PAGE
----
Warner Music pulls videos from YouTube
NEW YORK (Reuters) - Warner Music Group ordered YouTube on Saturday to remove all music videos by its artists from the popular online video-sharing site after contract negotiations broke down.
YouTube has over 100 million viewers in the US alone.
The music companies typically get paid a share of any advertising revenue associated with the video and a per-play payment for every video viewed. The per-play fee is usually a fraction of a penny and with millions visiting YouTube everyday it was all expected to add up to a substantial amount.
YouTube executives have spent most of 2008 stepping up efforts to develop revenue streams on the site partly in a bid to keep content partners happy. It has been in long negotiations with Warner on how best to split revenues until things came to a head in talks on Friday.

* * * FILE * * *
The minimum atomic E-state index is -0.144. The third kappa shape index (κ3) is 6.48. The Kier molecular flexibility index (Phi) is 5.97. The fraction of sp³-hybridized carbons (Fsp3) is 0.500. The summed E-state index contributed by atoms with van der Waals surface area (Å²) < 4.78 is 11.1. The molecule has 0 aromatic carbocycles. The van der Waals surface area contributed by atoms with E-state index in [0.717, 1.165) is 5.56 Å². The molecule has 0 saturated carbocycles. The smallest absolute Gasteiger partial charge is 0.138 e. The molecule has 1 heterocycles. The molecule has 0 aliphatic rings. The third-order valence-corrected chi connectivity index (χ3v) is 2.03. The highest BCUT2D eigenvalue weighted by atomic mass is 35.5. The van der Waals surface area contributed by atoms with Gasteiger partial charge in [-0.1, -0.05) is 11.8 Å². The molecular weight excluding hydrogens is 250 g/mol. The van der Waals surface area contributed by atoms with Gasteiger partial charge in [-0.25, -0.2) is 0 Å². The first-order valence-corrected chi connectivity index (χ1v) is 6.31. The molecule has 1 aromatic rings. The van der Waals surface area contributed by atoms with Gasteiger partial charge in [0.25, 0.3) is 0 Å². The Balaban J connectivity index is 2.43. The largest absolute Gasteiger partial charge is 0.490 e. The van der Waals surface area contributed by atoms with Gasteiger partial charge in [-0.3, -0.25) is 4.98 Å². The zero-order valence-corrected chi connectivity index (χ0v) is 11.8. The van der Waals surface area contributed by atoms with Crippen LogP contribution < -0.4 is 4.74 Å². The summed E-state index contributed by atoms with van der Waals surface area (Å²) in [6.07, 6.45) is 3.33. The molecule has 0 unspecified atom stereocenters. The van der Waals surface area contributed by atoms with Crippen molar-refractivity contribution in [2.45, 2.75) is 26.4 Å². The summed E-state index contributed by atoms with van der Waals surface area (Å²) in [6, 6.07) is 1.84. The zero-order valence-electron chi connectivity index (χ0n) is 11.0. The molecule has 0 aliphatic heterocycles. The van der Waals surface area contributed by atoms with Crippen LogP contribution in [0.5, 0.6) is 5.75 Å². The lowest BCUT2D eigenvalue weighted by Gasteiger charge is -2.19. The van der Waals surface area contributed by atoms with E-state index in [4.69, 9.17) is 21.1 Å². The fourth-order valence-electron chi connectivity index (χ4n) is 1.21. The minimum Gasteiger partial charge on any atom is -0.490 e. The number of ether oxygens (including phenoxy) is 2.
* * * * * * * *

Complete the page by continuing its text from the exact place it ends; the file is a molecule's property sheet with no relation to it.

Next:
We work with the music industry worldwide -- with major and independent labels and publishers, rights collecting societies, and with artists and songwriters directly -- to build user-friendly licensing arrangements. With these partners and our cutting-edge Content ID technology, we've created a win-win situation the likes of which never existed before YouTube: a system that gives artists a brand new revenue source and a great way to connect with their fans.
That said, despite our constant efforts, it isn't always possible to maintain these innovative agreements. Sometimes, if we can't reach acceptable business terms, we must part ways with successful partners. For example, you may notice videos that contain music owned by Warner Music Group being blocked from the site.
The demands could leave YouTube in a difficult position as it tries to balance the need to pay partners, including TV and movie companies, and also generate enough return on their investment needed to keep streaming millions of videos around the world.